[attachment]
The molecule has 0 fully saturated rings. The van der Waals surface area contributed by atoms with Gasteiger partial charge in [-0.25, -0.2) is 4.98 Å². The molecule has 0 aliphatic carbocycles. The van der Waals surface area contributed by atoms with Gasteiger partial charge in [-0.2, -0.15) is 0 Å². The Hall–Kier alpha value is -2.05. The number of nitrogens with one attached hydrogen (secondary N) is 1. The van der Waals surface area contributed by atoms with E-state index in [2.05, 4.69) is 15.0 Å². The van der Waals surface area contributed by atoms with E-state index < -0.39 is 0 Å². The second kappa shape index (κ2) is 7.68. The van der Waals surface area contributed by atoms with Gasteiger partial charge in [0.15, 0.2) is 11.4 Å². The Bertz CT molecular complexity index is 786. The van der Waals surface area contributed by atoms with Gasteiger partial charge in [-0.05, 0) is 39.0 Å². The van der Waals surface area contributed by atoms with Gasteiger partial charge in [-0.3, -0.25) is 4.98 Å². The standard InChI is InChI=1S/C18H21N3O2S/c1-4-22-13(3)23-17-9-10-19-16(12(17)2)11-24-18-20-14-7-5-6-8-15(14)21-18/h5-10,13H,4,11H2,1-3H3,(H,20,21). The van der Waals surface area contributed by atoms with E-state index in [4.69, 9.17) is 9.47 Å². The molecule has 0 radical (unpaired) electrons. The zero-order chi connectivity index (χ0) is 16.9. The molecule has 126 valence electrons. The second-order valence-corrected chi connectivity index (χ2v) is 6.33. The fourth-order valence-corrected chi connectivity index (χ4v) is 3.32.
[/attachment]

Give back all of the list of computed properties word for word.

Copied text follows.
The molecule has 0 fully saturated rings. The van der Waals surface area contributed by atoms with Gasteiger partial charge in [-0.25, -0.2) is 4.98 Å². The molecule has 0 aliphatic carbocycles. The van der Waals surface area contributed by atoms with Gasteiger partial charge in [-0.2, -0.15) is 0 Å². The Hall–Kier alpha value is -2.05. The number of nitrogens with one attached hydrogen (secondary N) is 1. The van der Waals surface area contributed by atoms with E-state index in [2.05, 4.69) is 15.0 Å². The van der Waals surface area contributed by atoms with E-state index < -0.39 is 0 Å². The second kappa shape index (κ2) is 7.68. The van der Waals surface area contributed by atoms with Gasteiger partial charge in [0.15, 0.2) is 11.4 Å². The Bertz CT molecular complexity index is 786. The van der Waals surface area contributed by atoms with Gasteiger partial charge in [-0.05, 0) is 39.0 Å². The van der Waals surface area contributed by atoms with Gasteiger partial charge in [-0.3, -0.25) is 4.98 Å². The standard InChI is InChI=1S/C18H21N3O2S/c1-4-22-13(3)23-17-9-10-19-16(12(17)2)11-24-18-20-14-7-5-6-8-15(14)21-18/h5-10,13H,4,11H2,1-3H3,(H,20,21). The van der Waals surface area contributed by atoms with E-state index in [4.69, 9.17) is 9.47 Å². The molecule has 0 radical (unpaired) electrons. The zero-order chi connectivity index (χ0) is 16.9. The molecule has 126 valence electrons. The second-order valence-corrected chi connectivity index (χ2v) is 6.33. The fourth-order valence-corrected chi connectivity index (χ4v) is 3.32.